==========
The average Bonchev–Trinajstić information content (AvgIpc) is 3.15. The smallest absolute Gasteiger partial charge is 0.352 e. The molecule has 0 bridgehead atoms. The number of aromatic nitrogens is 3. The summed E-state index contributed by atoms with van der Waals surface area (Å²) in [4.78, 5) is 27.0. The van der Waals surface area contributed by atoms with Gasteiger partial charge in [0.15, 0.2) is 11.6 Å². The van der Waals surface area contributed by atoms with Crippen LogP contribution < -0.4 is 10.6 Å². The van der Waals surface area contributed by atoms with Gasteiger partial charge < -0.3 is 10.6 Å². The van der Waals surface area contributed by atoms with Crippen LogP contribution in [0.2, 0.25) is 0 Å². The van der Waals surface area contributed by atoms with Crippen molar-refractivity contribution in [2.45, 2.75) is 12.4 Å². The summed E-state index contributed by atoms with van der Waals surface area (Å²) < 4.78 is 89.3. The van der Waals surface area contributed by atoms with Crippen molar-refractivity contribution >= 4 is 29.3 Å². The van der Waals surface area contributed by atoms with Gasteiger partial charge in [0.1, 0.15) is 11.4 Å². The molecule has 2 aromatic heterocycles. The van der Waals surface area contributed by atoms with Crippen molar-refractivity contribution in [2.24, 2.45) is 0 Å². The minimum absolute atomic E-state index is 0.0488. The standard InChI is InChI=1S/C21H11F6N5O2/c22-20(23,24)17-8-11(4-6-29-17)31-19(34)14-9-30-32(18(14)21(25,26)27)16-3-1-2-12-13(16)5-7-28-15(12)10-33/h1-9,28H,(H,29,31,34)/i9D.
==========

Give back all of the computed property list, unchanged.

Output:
The average Bonchev–Trinajstić information content (AvgIpc) is 3.15. The smallest absolute Gasteiger partial charge is 0.352 e. The molecule has 0 bridgehead atoms. The number of aromatic nitrogens is 3. The summed E-state index contributed by atoms with van der Waals surface area (Å²) in [4.78, 5) is 27.0. The van der Waals surface area contributed by atoms with Gasteiger partial charge in [0.15, 0.2) is 11.6 Å². The van der Waals surface area contributed by atoms with Crippen LogP contribution < -0.4 is 10.6 Å². The van der Waals surface area contributed by atoms with Gasteiger partial charge < -0.3 is 10.6 Å². The van der Waals surface area contributed by atoms with Crippen LogP contribution in [0.2, 0.25) is 0 Å². The van der Waals surface area contributed by atoms with Crippen molar-refractivity contribution in [2.45, 2.75) is 12.4 Å². The summed E-state index contributed by atoms with van der Waals surface area (Å²) < 4.78 is 89.3. The van der Waals surface area contributed by atoms with Crippen molar-refractivity contribution >= 4 is 29.3 Å². The van der Waals surface area contributed by atoms with Gasteiger partial charge in [0.1, 0.15) is 11.4 Å². The molecule has 2 aromatic heterocycles. The van der Waals surface area contributed by atoms with Crippen molar-refractivity contribution in [2.24, 2.45) is 0 Å². The minimum absolute atomic E-state index is 0.0488. The standard InChI is InChI=1S/C21H11F6N5O2/c22-20(23,24)17-8-11(4-6-29-17)31-19(34)14-9-30-32(18(14)21(25,26)27)16-3-1-2-12-13(16)5-7-28-15(12)10-33/h1-9,28H,(H,29,31,34)/i9D.